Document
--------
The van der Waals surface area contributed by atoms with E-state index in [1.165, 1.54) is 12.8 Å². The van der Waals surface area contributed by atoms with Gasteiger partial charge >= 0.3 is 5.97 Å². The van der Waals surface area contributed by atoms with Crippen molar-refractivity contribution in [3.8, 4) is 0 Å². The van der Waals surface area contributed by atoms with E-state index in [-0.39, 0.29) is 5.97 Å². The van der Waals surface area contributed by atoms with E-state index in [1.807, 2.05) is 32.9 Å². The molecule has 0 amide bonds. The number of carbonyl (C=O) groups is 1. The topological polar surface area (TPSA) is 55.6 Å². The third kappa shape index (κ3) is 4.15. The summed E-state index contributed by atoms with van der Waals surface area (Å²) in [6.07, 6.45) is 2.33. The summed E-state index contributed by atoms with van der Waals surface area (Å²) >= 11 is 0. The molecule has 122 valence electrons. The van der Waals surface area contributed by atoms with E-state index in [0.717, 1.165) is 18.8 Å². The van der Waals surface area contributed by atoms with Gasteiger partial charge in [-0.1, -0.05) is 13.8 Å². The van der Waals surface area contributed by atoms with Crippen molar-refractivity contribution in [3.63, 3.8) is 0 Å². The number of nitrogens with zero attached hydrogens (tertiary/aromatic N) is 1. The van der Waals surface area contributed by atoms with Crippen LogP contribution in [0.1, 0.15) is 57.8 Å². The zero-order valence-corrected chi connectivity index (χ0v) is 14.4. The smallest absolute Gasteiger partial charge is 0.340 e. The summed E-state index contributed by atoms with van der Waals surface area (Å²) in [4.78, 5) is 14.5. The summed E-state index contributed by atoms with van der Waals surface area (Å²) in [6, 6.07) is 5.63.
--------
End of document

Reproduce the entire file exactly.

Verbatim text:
The van der Waals surface area contributed by atoms with E-state index in [1.165, 1.54) is 12.8 Å². The van der Waals surface area contributed by atoms with Gasteiger partial charge >= 0.3 is 5.97 Å². The van der Waals surface area contributed by atoms with Crippen molar-refractivity contribution in [3.8, 4) is 0 Å². The van der Waals surface area contributed by atoms with E-state index in [-0.39, 0.29) is 5.97 Å². The van der Waals surface area contributed by atoms with E-state index in [1.807, 2.05) is 32.9 Å². The molecule has 0 amide bonds. The number of carbonyl (C=O) groups is 1. The topological polar surface area (TPSA) is 55.6 Å². The third kappa shape index (κ3) is 4.15. The summed E-state index contributed by atoms with van der Waals surface area (Å²) in [6.07, 6.45) is 2.33. The summed E-state index contributed by atoms with van der Waals surface area (Å²) >= 11 is 0. The molecule has 122 valence electrons. The van der Waals surface area contributed by atoms with E-state index in [0.717, 1.165) is 18.8 Å². The van der Waals surface area contributed by atoms with Gasteiger partial charge in [-0.1, -0.05) is 13.8 Å². The van der Waals surface area contributed by atoms with Crippen molar-refractivity contribution in [3.63, 3.8) is 0 Å². The number of nitrogens with zero attached hydrogens (tertiary/aromatic N) is 1. The van der Waals surface area contributed by atoms with Crippen LogP contribution in [0.1, 0.15) is 57.8 Å². The zero-order valence-corrected chi connectivity index (χ0v) is 14.4. The smallest absolute Gasteiger partial charge is 0.340 e. The summed E-state index contributed by atoms with van der Waals surface area (Å²) in [4.78, 5) is 14.5. The summed E-state index contributed by atoms with van der Waals surface area (Å²) in [6, 6.07) is 5.63.